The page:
Reality Bites since I saw it in the theatre ten years ago.  After recently viewing it on laserdisc, I couldn't help but laugh at how seriously it tries to be nonchalantly '90s.  It's definitely a caricature of the times, especially for those of us just graduating from college.  Nevertheless, for better or worse, despite its pretensious intentions and how it'll be remembered, it sums us up.  Cause I think we tried valiently to define ourseleves in the wake of the Baby Boomers, armed with post-modern contradictions.  It's our tired sense of forced irony that's sticking as our humourously reluctant catchword identifier and ironically Reality Bites represents us so.

This was 1994.  I remember the recession and the anxiety to find a job, the fear of AIDS, the pop culture fetish, the morals of selling out, the pseudo intellectualism passing off as coolness, and the music.  Looking back, it's easy to say our worries weren't as catastrophic as they seemed--but every generation goes thru some quarter life paranoia.  Cause things work out.  Note how there is nary any computers in the world of
Reality Bites.  The dot.com explosion (and bust) was still off the radar.  And that's often credited as our generation's doing.

I also got a kick out of revisiting the cast after a decade's passing.  Winona Ryder, the perennial '90s chick, can't escape her current bad press, giving her character a suspicious sympathy.  Ben Stiller has become a joke.  Ethan Hawke and Janeane Garofalo have taken their personas to abnoxiously bloated conclusions.  No one would give a crap if they all made a sequel.

Yeah, there are more acclaimed cinematic expressions of our generation--the films of Quentin Tarantino, Kevin Smith, and Richard Linklater are toned with our self important outlook, and
Fight Club is a worthy coda to the '90s, if not the 20th century.  But it's the embarrassing achievements that we can't hide from.  I can't speak for the Rebel Without a Cause, The Graduate, The Big Chill, or the Garden State generations, but I'm sure there are details in each portrayal that makes members of those cultural demographics cringe, mostly as time goes on.  There's a scene in Reality Bites where the characters do an impromptu sing and dance routine to "My Sharona" at a convenience store.  Theoretically, it's supposed to symbolize our generation's effortless sense of fun.  But actually, it just desperately wants to be an iconic moment, like the rest of the movie.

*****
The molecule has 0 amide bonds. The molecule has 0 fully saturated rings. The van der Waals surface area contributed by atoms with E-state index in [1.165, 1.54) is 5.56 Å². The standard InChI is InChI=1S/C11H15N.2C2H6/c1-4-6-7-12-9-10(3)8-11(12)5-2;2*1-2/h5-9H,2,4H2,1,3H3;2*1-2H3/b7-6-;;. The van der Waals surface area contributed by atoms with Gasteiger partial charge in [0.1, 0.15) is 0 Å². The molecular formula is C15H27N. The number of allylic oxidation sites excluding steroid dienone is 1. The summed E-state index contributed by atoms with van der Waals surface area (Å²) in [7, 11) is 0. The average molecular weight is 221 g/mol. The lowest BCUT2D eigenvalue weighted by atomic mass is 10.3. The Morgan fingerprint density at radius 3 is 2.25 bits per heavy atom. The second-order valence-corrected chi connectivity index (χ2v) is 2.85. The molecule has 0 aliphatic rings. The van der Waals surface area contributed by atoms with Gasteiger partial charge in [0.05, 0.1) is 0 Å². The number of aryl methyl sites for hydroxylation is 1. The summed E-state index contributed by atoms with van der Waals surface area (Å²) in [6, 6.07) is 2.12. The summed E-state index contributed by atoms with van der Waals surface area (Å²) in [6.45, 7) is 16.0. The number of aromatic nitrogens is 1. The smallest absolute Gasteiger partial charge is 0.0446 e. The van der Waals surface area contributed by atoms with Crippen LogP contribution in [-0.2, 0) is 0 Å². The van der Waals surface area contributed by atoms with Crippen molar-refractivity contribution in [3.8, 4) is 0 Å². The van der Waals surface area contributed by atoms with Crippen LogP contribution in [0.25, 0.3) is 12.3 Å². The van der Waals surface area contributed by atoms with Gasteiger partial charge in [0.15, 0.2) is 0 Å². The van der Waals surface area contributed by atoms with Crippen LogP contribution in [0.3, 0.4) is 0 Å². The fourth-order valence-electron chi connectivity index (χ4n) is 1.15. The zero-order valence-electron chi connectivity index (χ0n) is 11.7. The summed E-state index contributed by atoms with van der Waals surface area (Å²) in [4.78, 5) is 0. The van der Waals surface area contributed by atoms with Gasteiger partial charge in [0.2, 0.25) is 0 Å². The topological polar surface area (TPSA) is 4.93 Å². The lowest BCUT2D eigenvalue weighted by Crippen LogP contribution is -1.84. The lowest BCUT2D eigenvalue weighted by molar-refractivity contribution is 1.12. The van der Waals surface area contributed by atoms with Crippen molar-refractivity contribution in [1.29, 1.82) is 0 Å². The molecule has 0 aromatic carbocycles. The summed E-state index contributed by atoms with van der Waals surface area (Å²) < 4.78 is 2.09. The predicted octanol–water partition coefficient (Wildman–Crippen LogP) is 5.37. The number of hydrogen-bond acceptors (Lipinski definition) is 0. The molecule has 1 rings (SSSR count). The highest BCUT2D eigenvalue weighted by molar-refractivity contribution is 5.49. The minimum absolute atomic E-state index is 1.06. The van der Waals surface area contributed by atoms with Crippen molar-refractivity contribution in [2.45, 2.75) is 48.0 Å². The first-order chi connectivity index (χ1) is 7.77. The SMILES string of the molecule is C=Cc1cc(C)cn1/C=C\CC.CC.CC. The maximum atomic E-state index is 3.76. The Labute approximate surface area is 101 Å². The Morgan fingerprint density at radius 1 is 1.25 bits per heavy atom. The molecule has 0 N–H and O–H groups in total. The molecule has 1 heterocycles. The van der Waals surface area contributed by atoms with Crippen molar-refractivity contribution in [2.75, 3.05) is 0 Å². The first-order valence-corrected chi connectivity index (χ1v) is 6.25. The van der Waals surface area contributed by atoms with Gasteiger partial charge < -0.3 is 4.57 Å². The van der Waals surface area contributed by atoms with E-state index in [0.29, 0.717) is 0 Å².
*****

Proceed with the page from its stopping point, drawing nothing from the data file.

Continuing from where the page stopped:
It's been the darndest year in terms of cool concerts.  Seems like I'm finding myself attending live performances that don't suck more often than not thesedays.  And it seems like each one tops the next.  Let's see, I started 2004 with tickets to the Grammys, then I went to Coachella, there was the BNL/Alanis show, and of course the Pixies.  It can't get any better...

There's nothing like seeing an act in concert for the first time.  They might put on more satisfying shows later, but that initial gig is the one that's filled with the pinch me sensation of facing the reality that yes, such and such singer is really real and they're playing in front of me.  It's loaded with extra tingles by virtue of the novelty of the moment--you can't go back to not ever seeing them, you either have or haven't.

I've been to concerts of nearly every performer that I'm a super fan of, granted that they're still alive.  Hence, prior to this year, I'ven't'd the urge to challenge the law of dimishing returns, cause it's safe to say that I ain't gonna get that same rush of excitement seeing some band that I've already seen.

Well, I've never seen my favourite band, Puffy, in concert.  That's always been my dream.  The last time they played LA was two years ago.  Unfortunately, in a switcheroo twist of circumstances, I was in their home country, Japan, during that show.  But yeah, seeing them would fulfill all my concert going desires, period.  I'm talking Puffy is perfect--two cute Japanese girls singing crazy fun pop songs.  And they're so current, I mean, to me, what they're putting out now exceeds their earlier stuff.  They're the crown jewel of acts I'd like to see.

"Ten, nine, eight, seven, six, five, four, three, two, one...Happy New Year!"

Last Sunday, as the final encore at the House of Blues in Hollywood, Puffy filmed a faux New Year segment that'll be aired on Cartoon Network at the appropriate 2005 date.  Confetti and balloons dropped onto the audience after the countdown as they rocked a jumping performance of "Joining a Fan Club".  A crane with a camera swerved over the celebrating crowd.  Maybe you'll be able to spot me.  I'm the one with a silly grin.  Cause as far as I'm concerned, the year is over.  It can't get any better...


This ain't my pillow--it's too limp and thin.  And I don't recall having multiple pillows.  Wait, yeah, these aren't my sheets either--mine are blue, not white.  The sun's entering the room from a disorienting direction.  I'm used to seeing the light come at me sideways, not directly over my head.  My torso shifts but doesn't feel my accustomed mattress support.

Did it rain last night?

Hilary's got an incredible G-string.  I've always admired her discreetly articulated lines.  She also has insanely perfect intonation in the upper positions.  But it's when she goes down that the real magic begins.  Resonantly anchored, she drives me bananas with her sweet growl.

I like the aftermath of rain in LA, at least until the smog refills the air.

My dad sleeps to my mom's right on their bed.  Sometimes I wonder which side I'll sleep on next to my darling.  My parental archetype will always be in the back of my mind, so it's likely that I'll gravitate towards a similar setup.  However, that's just my psychoanaylitical preference.  It's really not up to me.